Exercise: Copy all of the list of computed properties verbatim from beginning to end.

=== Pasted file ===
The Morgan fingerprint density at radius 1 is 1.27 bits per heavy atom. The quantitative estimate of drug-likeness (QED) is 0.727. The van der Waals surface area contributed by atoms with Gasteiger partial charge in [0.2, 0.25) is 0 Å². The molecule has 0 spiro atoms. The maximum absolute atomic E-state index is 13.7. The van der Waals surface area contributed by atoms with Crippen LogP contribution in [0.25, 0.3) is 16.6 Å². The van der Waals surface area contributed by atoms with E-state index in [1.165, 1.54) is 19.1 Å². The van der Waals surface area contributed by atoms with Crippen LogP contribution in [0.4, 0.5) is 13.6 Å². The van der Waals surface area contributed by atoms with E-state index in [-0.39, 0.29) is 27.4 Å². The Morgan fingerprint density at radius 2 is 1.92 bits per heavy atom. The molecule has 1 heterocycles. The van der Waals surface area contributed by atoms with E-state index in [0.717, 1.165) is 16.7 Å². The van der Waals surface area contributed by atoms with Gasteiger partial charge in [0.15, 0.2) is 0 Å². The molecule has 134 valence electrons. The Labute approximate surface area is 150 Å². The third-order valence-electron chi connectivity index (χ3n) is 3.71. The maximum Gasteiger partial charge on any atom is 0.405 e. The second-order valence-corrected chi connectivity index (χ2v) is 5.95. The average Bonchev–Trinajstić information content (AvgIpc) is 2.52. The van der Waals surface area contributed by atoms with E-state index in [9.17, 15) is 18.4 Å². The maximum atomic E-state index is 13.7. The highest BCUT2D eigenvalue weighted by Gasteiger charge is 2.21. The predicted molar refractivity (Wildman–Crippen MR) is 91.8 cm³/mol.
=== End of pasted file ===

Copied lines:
The Morgan fingerprint density at radius 1 is 1.27 bits per heavy atom. The quantitative estimate of drug-likeness (QED) is 0.727. The van der Waals surface area contributed by atoms with Gasteiger partial charge in [0.2, 0.25) is 0 Å². The molecule has 0 spiro atoms. The maximum absolute atomic E-state index is 13.7. The van der Waals surface area contributed by atoms with Crippen LogP contribution in [0.25, 0.3) is 16.6 Å². The van der Waals surface area contributed by atoms with E-state index in [1.165, 1.54) is 19.1 Å². The van der Waals surface area contributed by atoms with Crippen LogP contribution in [0.4, 0.5) is 13.6 Å². The van der Waals surface area contributed by atoms with E-state index in [-0.39, 0.29) is 27.4 Å². The Morgan fingerprint density at radius 2 is 1.92 bits per heavy atom. The molecule has 1 heterocycles. The van der Waals surface area contributed by atoms with E-state index in [0.717, 1.165) is 16.7 Å². The van der Waals surface area contributed by atoms with Gasteiger partial charge in [0.15, 0.2) is 0 Å². The molecule has 134 valence electrons. The Labute approximate surface area is 150 Å². The third-order valence-electron chi connectivity index (χ3n) is 3.71. The maximum Gasteiger partial charge on any atom is 0.405 e. The second-order valence-corrected chi connectivity index (χ2v) is 5.95. The average Bonchev–Trinajstić information content (AvgIpc) is 2.52. The van der Waals surface area contributed by atoms with E-state index in [9.17, 15) is 18.4 Å². The maximum atomic E-state index is 13.7. The highest BCUT2D eigenvalue weighted by Gasteiger charge is 2.21. The predicted molar refractivity (Wildman–Crippen MR) is 91.8 cm³/mol.